It's been a while since I came back from the University of Wyoming and I have to say everything has been unforgettable. There are several times I dreamed about the old days that we raced together and coaches cheered for us. But it’s not real which made me depressed. This is the most precious pearl in my memory. I do miss skiing on the snow, like flying in the sky .There are sunshine , birds, and animals I don’t even know its name, everything is just right, as if in the magic world. Now I am busy looking for a job and graduation, but every time I think of snow, I feel very sacred, and my heart is very peaceful and quiet. I have to say that I really miss my coaches and teammates a lot. They are the most beautiful scenery in my journey. They have taught me a lot both in skiing and life. I will keep this precious experience in my heart and wish all the best for my caring people over the Pacific! Love you all!
The hardest part of being on a high is falling back down. Peaking, in a sports setting, is where you take all of your training from the previous year and use it to preform at your most optimal. Peaking can make you feel invincible in your sport, but just a few days later you can feel at your lowest. As we went into our national competition we were prepared to peak, and then to fall off our peaks, but we were met with a new low.
COVID-19 was something so far from our minds as we traveled to Lake Placid, NY. We were giddy with the excitement of competing with our teammates in a much larger stage than we had all season. Our van was full of energy, as we sat with no masks much closer than six feet. Our team got to experience the last moments before COVID changed everything together. That is something that in reflection I am really grateful for, but I still wasn't prepared for such an abrupt ending.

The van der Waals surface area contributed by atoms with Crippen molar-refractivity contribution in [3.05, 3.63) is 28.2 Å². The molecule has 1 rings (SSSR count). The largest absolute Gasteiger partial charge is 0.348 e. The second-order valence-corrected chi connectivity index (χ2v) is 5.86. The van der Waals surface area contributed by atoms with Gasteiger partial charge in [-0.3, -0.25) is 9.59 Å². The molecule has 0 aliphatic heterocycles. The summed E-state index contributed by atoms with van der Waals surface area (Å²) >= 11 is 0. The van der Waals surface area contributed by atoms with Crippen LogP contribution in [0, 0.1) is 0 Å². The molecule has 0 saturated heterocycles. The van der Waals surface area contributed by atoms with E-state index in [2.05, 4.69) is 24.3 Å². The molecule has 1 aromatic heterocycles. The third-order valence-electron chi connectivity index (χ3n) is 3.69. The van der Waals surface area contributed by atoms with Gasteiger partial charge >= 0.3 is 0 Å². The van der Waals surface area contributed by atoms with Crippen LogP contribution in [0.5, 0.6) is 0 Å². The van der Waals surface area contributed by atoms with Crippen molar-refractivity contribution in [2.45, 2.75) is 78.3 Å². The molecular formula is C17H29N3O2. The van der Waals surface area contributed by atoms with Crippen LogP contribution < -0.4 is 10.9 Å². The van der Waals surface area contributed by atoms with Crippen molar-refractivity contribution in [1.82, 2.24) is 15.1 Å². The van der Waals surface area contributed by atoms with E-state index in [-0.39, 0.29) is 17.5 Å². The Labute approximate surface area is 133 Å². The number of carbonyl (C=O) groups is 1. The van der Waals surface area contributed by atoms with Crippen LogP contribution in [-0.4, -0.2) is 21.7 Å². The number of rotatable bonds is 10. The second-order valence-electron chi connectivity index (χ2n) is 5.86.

In the middle of our week long competition we got some news that USCSA was canceling our last race, because New York state had declared a state of emergency. I've never fallen of my peak as fast as I did in that moment. My heart sank and my head fell along with the rest of my teammates. I am lucky that I had a close knit group to experience this disappointment with, but soon I wouldn't have them by my side.
After our final race, cut a day short, we packed into a caravan of rental cars and started the long drive from New York to Wyoming. It was a tough drive that spanned too many days for me, but there were some fond memories. I found myself in many restaurants across the nation sitting with what would now be too many people. I got to hug my friends and be in public without a mask. Things still now we aren't able to do. Those were the good memories, but the second we got back home it was different. Our goodbyes were abrupt and rushed. Thinking that we would just see one another next week at practice. We couldn't quite comprehend the fundamental changes that were about to happen. So that day I said a lot of my last goodbyes and it was hard.
SUS skiers and UW skiers alike were about to go their separate ways and hunker down for a quarantine. The freshmen were even kicked out of the dorms and had to return to their hometowns. For a while it felt like I wouldn't see my people ever again, and that was isolating. Going from having twenty people that new exactly how you were feeling by your side, to just a few people that made it into your bubble was a hard transition. And while I do regret my goodbyes not being ideal I try and focus on what was happening right before we went our separate ways. I'll treasures those times and let them warm my heart for years to come.
For the discussion this week we will first read: "Spending at least 120 minutes a week in nature is associated with good health and wellbeing"
How do you think this article relates to ski training? What questions does it bring up for you?
For this week we will be exploring what it means to be part of a pod in this age of COVID.
UW has been put on a 'Pause'. One of the guidlelines for this 'Pause' is:
"UW students are being instructed to have contact with only members of their “pods” during a pause. For a student in UW’s residence halls, a pod consists of all students on that student’s floor. For students living off campus or in UW apartments, a pod consists of those living together in the same dwelling."
What does this mean in the context of a team that enjoys each others company and spends time together? How do we create community?
Let's start our conversation around this great quote that made Maddy think of our team.
For our first week we will start with a short reading by Jessie Diggins, 'What Motivates You?' and then watch a short video talking about how the brain learns best by our very own Coach Rachel.
We'll meet on Monday, September 7, at 7pm MST.
Message us for details!
We are living in an interesting time. Some of us are extremely busy and stressed while others are struggling to find something to do. Many people have reached a place of isolation and uncertainty surrounds all we do.